The challenge is how to make the transformation from being to becoming, from the known to the unknown. <i>Illustration: Kerrie Leishman</i>The challenge is how to make the transformation from being to becoming, from the known to the unknown.Illustration: Kerrie Leishman

A new year, a new you is a gratingly irritating phrase that I can’t help mishearing as a new ewe.  The phrase holds out the promise that we can be the masters of our transformations, but that is questionable at best.

The challenge is how to make the transformation from being to becoming, from the known to the unknown.   Author Nassim Taleb, in his book The Black Swan, identified four forms of knowing that are relevant to career change:  what I know I know; what I know I don’t know; what I don’t know I know and finally what I don’t know I don’t know.

Obviously we are most familiar with what we know we know – this captures our conscious knowledge, skills, abilities and experience. Sometimes we know exactly what we want to do and what we are capable of.  This is the basis for traditional career planning.

The trouble is, not all of us know what we want, what we are capable of, and we are not happy with the status quo.  Making plans under these conditions will likely lead to repeating the same mistaken patterns, frustration and unnecessary compromise.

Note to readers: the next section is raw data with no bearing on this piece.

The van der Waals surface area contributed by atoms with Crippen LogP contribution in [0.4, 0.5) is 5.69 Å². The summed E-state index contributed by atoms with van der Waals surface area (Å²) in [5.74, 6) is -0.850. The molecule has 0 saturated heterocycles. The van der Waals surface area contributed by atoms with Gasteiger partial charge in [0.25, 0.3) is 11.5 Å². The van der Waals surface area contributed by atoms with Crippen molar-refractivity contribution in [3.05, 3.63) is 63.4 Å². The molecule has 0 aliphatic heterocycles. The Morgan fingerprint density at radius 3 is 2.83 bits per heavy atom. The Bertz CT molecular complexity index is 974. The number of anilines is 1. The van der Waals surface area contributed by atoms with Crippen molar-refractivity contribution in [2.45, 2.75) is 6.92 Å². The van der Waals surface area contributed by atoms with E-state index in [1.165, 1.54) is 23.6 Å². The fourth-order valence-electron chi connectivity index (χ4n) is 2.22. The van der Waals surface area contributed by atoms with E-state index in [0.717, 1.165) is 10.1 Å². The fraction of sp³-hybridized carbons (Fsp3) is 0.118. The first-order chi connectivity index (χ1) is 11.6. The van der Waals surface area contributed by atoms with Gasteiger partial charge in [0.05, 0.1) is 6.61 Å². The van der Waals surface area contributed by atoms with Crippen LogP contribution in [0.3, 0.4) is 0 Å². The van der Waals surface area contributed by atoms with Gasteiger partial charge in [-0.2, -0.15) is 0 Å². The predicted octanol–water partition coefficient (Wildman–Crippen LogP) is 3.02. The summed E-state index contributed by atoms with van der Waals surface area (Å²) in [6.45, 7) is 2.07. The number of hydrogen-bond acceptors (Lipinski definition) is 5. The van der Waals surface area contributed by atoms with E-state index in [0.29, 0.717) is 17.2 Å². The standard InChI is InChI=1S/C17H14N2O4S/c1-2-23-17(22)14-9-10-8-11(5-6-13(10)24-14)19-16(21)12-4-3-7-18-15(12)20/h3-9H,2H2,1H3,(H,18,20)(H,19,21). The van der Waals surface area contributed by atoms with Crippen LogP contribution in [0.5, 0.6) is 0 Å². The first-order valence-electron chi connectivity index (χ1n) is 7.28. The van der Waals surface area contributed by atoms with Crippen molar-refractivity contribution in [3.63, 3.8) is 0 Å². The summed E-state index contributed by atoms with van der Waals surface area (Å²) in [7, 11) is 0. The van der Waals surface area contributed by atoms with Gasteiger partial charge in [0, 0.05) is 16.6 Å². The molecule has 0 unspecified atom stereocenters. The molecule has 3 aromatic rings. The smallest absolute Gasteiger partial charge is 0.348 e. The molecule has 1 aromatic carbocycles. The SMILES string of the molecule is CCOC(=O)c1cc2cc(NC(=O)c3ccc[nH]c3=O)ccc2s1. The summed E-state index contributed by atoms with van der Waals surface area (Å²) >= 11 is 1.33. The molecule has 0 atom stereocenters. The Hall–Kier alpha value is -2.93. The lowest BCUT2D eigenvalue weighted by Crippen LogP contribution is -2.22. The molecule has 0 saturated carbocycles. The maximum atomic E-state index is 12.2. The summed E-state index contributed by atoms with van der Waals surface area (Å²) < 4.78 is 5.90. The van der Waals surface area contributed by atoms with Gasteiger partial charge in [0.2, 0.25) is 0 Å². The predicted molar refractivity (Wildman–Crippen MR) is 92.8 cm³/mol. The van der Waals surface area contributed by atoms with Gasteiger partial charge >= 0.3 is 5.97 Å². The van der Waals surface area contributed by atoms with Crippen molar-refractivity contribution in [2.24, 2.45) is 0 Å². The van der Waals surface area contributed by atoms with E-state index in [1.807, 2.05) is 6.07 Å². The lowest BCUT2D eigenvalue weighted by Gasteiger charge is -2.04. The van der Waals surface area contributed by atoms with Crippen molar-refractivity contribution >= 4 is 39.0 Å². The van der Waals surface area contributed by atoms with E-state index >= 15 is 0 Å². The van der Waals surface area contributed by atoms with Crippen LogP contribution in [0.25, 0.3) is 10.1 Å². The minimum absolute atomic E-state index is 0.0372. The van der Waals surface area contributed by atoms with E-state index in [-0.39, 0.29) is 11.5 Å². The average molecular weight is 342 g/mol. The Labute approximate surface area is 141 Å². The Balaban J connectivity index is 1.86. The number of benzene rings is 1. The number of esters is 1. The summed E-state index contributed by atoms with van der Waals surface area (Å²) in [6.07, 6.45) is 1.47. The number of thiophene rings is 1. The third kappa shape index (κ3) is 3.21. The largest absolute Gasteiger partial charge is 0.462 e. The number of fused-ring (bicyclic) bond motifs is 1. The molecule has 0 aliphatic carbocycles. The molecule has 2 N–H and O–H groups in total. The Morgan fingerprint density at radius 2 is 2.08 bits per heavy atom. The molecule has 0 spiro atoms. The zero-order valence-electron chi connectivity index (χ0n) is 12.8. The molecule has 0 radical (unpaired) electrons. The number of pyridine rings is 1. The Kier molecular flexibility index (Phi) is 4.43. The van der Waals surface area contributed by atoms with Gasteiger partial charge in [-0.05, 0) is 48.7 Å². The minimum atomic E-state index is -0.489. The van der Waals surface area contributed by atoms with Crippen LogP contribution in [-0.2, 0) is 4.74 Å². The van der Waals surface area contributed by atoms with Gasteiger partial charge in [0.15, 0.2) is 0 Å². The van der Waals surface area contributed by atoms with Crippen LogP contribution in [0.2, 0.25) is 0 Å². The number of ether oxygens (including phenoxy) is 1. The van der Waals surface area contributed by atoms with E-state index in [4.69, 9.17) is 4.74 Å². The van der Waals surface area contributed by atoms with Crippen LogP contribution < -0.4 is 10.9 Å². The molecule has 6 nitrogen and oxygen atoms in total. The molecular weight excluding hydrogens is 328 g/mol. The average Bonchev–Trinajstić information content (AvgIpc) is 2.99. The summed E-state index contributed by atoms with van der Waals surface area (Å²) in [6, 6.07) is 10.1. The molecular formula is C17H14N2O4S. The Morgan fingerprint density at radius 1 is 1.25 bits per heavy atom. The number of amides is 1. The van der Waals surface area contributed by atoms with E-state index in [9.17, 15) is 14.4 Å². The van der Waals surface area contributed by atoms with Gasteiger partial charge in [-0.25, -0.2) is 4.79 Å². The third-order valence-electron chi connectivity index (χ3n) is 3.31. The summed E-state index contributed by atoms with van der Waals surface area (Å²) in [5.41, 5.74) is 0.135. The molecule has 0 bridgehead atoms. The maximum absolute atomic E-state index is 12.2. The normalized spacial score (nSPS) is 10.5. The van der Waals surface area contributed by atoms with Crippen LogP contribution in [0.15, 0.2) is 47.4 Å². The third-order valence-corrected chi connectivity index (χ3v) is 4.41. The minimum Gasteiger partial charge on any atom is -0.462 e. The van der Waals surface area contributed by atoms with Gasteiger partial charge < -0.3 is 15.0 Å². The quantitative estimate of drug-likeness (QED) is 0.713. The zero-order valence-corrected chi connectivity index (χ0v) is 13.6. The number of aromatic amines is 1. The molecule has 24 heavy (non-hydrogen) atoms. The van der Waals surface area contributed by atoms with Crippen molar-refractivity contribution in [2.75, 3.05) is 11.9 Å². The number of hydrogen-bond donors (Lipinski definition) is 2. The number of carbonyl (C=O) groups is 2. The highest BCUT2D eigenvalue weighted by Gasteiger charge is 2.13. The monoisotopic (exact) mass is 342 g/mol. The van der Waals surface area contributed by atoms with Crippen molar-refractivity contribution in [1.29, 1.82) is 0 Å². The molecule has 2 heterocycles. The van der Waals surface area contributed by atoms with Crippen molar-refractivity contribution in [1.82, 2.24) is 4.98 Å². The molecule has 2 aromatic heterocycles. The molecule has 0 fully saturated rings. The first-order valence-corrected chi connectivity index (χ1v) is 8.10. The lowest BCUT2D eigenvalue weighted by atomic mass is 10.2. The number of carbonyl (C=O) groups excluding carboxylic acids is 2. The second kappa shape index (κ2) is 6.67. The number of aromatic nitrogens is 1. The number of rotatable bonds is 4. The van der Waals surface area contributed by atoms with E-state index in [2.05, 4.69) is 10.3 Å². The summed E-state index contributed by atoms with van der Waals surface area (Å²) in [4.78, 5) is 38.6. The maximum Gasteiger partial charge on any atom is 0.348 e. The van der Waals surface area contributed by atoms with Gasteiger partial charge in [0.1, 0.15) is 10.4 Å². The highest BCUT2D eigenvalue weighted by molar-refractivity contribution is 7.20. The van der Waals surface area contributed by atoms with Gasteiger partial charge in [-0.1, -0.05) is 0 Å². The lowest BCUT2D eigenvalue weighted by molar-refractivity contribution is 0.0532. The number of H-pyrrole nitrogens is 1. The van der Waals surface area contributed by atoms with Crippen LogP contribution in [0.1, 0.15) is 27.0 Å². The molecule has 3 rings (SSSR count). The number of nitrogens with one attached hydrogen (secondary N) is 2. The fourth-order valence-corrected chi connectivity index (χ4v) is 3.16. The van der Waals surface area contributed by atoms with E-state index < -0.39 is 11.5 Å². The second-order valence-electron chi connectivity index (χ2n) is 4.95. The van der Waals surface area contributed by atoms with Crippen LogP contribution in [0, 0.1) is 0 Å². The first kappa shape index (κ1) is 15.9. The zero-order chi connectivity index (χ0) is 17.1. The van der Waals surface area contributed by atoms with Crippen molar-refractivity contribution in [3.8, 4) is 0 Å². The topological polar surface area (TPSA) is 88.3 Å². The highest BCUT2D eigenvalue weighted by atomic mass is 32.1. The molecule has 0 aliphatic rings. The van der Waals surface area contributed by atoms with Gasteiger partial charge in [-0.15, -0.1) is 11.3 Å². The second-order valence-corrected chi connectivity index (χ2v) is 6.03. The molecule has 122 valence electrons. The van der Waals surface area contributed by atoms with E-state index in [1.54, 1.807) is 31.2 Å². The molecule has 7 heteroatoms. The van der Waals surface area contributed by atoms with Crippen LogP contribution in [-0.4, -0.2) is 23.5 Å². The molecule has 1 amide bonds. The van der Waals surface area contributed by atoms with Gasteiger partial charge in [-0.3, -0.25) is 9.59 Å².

What we know we don’t know helps us identify development and learning needs.  Curiosity, experience, exploration, learning and training are all good responses that may open up new career opportunities.  However, there is much more that we are unaware of than we realise.  There may be better opportunities and these could be under our nose.

What we don’t know we know is the tacit knowledge and the tacit skills we possess. Generally developed through experience, or perhaps a natural talent that we have taken for granted, or have never used, these unappreciated strengths can transform our lives if deployed purposefully.  This is where people around us or teachers, coaches and counsellors can be so useful in helping us appreciate these untapped assets.

Finally there is what you do not know do not you know.  The uncertain, surprise or chance events that have the capacity to transform your life. Such events are surprisingly common in most careers (both good and bad), and demand new approaches to careers beyond (not instead of) planning.  Remaining open to opportunities, having strategies to experiment and explore as well as fall-back strategies are all important.

Embracing uncertainty, seeing failure as endeavour, and recognising the limits of control and planning are all elements of appreciating the complexity of ourselves and the careers we live.

If we want to move beyond the patterns and habits of our lives,  if we are prepared to take risks to achieve beyond our knowledge and wildest dreams, we must reduce our demands for certainty.  A new year, an unpredictably new you – if you dare to embrace uncertainty.  Does that make you a little sheepish?

Jim Bright is Professor of Career Education and Development at ACU and an owner of Bright and Associates.